The most important music event in Pudasjärvi is the all summer Pudasjärvi Open Air Festival , where not only local bands but also well-known Finnish music groups perform. In 2005 Uniklubi played at the festival , in 2006 Kwan . The city of Pudasjärvi regularly organizes exhibitions in the library of Pudasjärvi with works by local and foreign artists.


Deep snow cross-country skier

The city of Pudasjärvi maintains the sports center, which was completed in 1983 and houses a sports hall, two fitness centers, a running track and a swimming pool under the roof. There is a sports field and three tennis courts in Suojalinna. Five schools in Pudasjärvi are equipped with ice hockey rinks, and the schools' sports halls can also be used by citizens. Public cross-country skiing trails are set up in winter . In addition, there are two smaller ski jumps in Pudasjärvi with K-points of 19 and 35 meters.

The sports business in Pudasjärvi is actively promoted by the Pudasjärven Urheilijat ry association. In cooperation with the city administration, the association organizes the Pohjantähti Games athletics tournament as well as two more exotic sporting events: the world championships in deep-snow cross-country skiing and summer ice fishing.

In deep-snow cross-country skiing, the individual discipline runs an eight-kilometer marked route in unprepared terrain. There is also a team ski orienteering competition . Teams of 3–5 participants walk through specified checkpoints in the impassable wilderness and cover a total of 25–50 km. There is a special rating for snowshoe runners. The world championship in deep snow cross-country skiing has been held every February in the Syöte area since 1998. The record number of participants was 448 in 2001.

In summer ice fishing, the ice hole is replaced by a firmly anchored raft made of foam polystyrene and wood with a hole in the middle. The summer ice fishing world championship has been held every summer on Lake Pudasjärvi since 2004.

Economy and Infrastructure


Ski slopes on the Iso-Syöte

The main industries in Pudasjärvi are agriculture, wood processing and tourism. The largest industrial companies in Pudasjärvi are Kontiotuote Oy, a manufacturer of log houses with 269 employees, and Profin Oy, a manufacturer of doors and windows. Unemployment is high at 19.9% ​​(January 2006).

There are two ski sports centers in the Syöte area, Iso-Syöte and Syötekeskus. The skiing center on the 432 meter high Iso-Syöte mountain has 15 slopes. The ski season lasts from late October to early May. Iso-Syöte has become a popular family destination and the number of foreign visitors in particular is increasing. The ski sports center Syötekeskus offers ten slopes especially for children and young people on a 370 meter high mountain. The hotels and restaurants of the ski sports centers are an important economic factor in Pudasjärvi.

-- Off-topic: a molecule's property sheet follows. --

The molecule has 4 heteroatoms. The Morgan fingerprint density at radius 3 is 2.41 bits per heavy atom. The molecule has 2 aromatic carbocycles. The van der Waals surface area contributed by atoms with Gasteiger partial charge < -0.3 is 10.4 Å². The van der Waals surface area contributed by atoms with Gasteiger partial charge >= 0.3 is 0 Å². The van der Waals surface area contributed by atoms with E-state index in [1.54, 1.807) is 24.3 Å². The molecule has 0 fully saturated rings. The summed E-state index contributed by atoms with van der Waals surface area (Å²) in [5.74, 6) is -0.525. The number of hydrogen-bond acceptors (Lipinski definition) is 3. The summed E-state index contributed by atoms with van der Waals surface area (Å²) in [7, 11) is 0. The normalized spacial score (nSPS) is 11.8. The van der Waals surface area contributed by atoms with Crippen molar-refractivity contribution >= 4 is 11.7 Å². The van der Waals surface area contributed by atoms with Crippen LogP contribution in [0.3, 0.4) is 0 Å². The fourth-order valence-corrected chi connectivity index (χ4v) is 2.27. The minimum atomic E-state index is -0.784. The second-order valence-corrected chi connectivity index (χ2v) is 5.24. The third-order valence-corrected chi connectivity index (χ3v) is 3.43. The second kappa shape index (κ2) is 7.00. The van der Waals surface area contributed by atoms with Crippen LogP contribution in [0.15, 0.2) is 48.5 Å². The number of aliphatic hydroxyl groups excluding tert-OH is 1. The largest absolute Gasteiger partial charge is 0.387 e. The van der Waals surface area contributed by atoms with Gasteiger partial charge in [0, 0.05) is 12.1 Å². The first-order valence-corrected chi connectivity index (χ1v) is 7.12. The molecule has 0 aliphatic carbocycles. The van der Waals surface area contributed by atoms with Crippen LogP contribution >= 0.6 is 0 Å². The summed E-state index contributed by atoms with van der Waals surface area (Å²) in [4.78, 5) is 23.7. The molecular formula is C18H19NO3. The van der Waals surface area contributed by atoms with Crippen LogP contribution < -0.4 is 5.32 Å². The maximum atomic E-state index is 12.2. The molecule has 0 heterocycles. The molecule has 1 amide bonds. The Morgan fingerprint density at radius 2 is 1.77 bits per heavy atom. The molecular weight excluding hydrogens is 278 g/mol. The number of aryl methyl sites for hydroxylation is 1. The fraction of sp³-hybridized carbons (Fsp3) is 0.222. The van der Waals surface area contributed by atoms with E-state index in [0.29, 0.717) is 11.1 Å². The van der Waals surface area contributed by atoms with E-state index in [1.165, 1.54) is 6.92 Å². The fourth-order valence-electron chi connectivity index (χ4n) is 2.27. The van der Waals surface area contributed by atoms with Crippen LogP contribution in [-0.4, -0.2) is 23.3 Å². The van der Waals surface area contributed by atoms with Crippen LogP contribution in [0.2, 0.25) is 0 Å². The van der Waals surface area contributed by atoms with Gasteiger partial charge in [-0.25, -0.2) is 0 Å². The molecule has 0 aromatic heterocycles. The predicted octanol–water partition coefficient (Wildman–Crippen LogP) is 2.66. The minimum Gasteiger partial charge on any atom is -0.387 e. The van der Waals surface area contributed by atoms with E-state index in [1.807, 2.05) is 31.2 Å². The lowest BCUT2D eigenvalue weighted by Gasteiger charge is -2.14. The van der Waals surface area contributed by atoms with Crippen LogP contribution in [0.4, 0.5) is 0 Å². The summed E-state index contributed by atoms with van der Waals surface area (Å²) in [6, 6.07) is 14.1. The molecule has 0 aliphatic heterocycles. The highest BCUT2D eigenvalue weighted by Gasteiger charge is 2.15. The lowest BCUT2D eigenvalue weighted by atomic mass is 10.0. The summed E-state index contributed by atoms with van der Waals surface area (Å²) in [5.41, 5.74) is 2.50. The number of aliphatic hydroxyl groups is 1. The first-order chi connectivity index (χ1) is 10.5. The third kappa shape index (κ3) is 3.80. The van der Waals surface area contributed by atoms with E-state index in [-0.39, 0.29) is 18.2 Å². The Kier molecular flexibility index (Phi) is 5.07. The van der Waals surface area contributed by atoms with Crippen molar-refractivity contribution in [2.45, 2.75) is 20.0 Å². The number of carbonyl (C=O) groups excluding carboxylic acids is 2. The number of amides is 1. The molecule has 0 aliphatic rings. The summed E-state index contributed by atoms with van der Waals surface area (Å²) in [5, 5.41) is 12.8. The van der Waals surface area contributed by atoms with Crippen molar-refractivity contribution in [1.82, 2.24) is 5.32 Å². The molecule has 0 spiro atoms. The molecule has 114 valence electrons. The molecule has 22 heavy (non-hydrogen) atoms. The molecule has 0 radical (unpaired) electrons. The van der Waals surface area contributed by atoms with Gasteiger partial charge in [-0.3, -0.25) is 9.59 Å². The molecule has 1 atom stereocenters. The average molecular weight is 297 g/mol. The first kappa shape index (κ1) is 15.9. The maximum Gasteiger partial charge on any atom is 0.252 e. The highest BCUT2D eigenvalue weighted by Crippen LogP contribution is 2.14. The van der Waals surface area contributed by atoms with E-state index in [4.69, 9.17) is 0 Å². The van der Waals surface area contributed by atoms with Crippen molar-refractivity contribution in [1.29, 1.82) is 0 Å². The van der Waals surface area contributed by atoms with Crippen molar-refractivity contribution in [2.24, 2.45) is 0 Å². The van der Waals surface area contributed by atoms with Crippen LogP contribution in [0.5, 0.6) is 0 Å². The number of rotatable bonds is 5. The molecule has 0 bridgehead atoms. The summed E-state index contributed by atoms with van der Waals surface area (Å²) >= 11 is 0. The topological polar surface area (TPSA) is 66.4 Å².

State road 20 between Oulu and Kuusamo and main road 78 from Kajaani to Rovaniemi run through Pudasjärvi . The 87 km long route to the nearest large city Oulu can be covered in about an hour. Pudasjärvi is not connected to the railway network, the nearest train stations are in Oulu and Taivalkoski . The Pudasjärvi airfield was built during the Second World War. After the war it was first used privately by hobby pilots until it was expanded into a public airfield between 1988 and 1990. It is used by the Finnish Air Force for training flights and by glider pilots ; There is no passenger traffic. 7,000–10,000 take-offs and landings are carried out every year. The nearest commercial airports are in Oulu and Kuusamo.


There are twelve primary schools in Pudasjärvi. Two of them are in the Kurenala Community Center and the others are in the scattered villages of the community. There is also an upper secondary school and a vocational school in Pudasjärvi. The latter offers courses in agriculture, tourism and forestry. An adult education center is responsible for adult education.

The main office of the Pudasjärvi library has more than 80,000 books. The remote areas of Pudasjärvi and parts of the neighboring municipality of Ylikiiminki are supplied by a mobile library .

Web links

Commons : Pudasjärvi  - collection of images, videos and audio files

Individual evidence

  1. Maanmittauslaitos (Finnish land surveying office): Suomen pinta-alat kunnittain January 1, 2010 . (PDF; 199 kB)
  2. Statistical Office Finland: Table 11ra - Key figures on population by region, 1990-2018
  3. Finnish Ministry of Justice: Result of the 2008 local elections

This version was added to the list of articles worth reading on September 15, 2006 .